Dr. Levitz: Medical economics is essentially the study of practicing medicine in a limited-resource environment. It’s a very broad field, which covers issues from insurance coverage to the patient-care relationship to the malpractice crisis that is currently limiting patient access.

Knee1: Several of the procedures that you’ve pioneered, Carticel in particular, are recommended primarily for younger patients. [For our readers: Carticel is a procedure by which millions of cells are grown in a laboratory from the patient’s own tissue, and then implanted into the patient’s knee. For more information, see www.carticel.com.] What kinds of procedures do you predict will develop for orthopaedic patients who are not as young and healthy?

Dr. Levitz: Well, in that population you have to replace a portion of the knee. I do believe that researchers are now working on the next generation of Carticel, in which they’ll be able to grow the cells on a patch, and implant the patch. The procedure itself currently has limitations that prevent us from using it on a widespread basis, but as they make improvements, I think it will be available to more patients.

Knee1: After medical school, you were selected for a fellowship with Dr. James R. Andrews, one of the world’s preeminent sports physicians and orthopaedic surgeons. What was that experience like?

Dr. Levitz: I spent a year under Dr. Andrews; he was a mentor for me. As a fellow, I was not only with him in surgery, but I also covered the sports teams with him. That really was a unique experience, because of his unique style of teaching and mentoring. He has a passion for his work, as well as tremendous skill, and he teaches fellows how to develop that same passion. He has a tremendous work ethic, and he leads by example.

After you finish that fellowship, you’ve seen and done just about everything, so nothing can take you by surprise. I think that’s why you see a tremendous amount of Andrews’ fellows being so successful once they get out of the fellowship: more than just not being scared or surprised by new things, they’re constantly looking for ways to make improvements.

Knee1: It appears that you’ve done a fair amount of training other surgeons yourself. Is teaching a major part of your work?

Dr. Levitz: As a matter of fact, I just got off a plane from Baltimore, where I was doing exactly that. I spent a lot of time demonstrating these new procedures through cadaver workshops and training other surgeons. I think it’s important. Through my fellowship and my work as a consultant, I’ve been fortunate enough to be on the cutting edge, but not everybody has been that fortunate. There are thousands of surgeons who would be able to do these procedures, if they could be exposed to them without having to go back and get another fellowship.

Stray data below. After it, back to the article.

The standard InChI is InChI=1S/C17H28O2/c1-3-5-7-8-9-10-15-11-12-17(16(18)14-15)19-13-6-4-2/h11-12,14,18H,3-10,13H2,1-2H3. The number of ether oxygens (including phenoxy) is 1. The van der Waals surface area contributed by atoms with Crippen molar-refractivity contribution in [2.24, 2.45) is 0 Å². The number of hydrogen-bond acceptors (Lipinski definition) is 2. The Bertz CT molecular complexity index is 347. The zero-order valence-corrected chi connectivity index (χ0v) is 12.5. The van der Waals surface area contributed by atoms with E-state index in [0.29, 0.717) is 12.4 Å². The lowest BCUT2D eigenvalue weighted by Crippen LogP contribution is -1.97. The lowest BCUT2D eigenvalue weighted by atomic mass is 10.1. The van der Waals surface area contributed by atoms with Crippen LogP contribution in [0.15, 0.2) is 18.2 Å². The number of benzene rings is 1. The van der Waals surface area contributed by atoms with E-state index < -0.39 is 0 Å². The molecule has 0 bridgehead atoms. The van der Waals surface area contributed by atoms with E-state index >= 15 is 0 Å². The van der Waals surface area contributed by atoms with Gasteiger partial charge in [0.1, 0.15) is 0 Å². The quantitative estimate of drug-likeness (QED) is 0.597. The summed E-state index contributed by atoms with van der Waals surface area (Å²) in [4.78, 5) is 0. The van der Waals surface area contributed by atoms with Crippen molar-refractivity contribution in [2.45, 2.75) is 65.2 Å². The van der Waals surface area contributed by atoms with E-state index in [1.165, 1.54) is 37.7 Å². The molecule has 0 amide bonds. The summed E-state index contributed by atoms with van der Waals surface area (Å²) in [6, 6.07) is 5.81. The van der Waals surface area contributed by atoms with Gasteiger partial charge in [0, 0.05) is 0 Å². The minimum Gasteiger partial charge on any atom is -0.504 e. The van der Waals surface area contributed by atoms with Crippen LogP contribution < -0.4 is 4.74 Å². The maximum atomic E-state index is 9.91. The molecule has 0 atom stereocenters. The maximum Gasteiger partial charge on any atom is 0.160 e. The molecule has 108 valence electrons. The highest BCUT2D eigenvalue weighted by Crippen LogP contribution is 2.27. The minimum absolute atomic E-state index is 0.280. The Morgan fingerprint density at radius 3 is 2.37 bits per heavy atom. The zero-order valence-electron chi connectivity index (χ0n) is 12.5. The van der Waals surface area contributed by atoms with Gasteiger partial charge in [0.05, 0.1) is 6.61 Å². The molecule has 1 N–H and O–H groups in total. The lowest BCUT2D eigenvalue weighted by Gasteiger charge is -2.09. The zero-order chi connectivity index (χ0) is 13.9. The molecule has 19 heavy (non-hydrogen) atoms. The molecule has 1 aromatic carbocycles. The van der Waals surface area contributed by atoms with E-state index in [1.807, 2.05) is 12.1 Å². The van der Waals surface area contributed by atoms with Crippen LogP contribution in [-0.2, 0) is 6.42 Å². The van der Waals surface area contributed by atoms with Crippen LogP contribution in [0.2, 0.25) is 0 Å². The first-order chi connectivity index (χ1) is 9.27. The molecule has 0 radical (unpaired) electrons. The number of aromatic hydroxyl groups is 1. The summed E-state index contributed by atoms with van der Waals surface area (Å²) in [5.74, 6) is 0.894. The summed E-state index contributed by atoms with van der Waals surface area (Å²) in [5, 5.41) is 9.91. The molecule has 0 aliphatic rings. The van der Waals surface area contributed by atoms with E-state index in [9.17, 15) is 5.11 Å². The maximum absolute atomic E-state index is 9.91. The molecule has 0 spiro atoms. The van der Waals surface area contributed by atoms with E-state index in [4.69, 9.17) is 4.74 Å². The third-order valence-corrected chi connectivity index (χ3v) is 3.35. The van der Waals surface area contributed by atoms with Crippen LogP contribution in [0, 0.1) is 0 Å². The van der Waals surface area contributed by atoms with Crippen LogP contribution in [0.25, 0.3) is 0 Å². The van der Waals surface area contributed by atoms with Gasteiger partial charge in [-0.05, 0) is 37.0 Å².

Currently, I don’t have a fellowship program because at this point I don’t want to give up that much patient involvement: I like to be involved from beginning to end. But maybe later in my career I’ll take that step.

Knee: What future trends do you expect to see in the field of orthopaedic care?

Dr. Levitz: Minimally invasive surgery is the most important trend in orthopaedic care today. Our newest cause for excitement is minimally invasive partial and total knee replacement. This approach radically reduces both postoperative pain and the length of the patient’s hospital stay, and eliminates rehab. The biggest factor in the development of minimally invasive surgery was getting physicians to believe that we could accomplish things through smaller incisions, with less violation of the soft tissue. This acceptance has definitely taken place. We then pushed industry to develop smaller and smaller instruments.

A standard knee incision runs eight to nine inches, whereas the minimally invasive incision runs about three to four inches, so it’s fifty percent smaller. More importantly, in the past we used to cut into the quadriceps muscle, and now we don’t cut through that at all, and that really improves the recovery time. We don’t violate the muscle or tendon at all. And we can replace the whole knee through this type of procedure. It used to be that patients were in the hospital for a week, then went up to rehab for two weeks. Now, they spend three days and go home, and the only thing that’s different is the approach to the knee. Probably the biggest change in my practice recently has been how much better my patients have been doing because of this minimally invasive approach.

Last updated: 13-May-03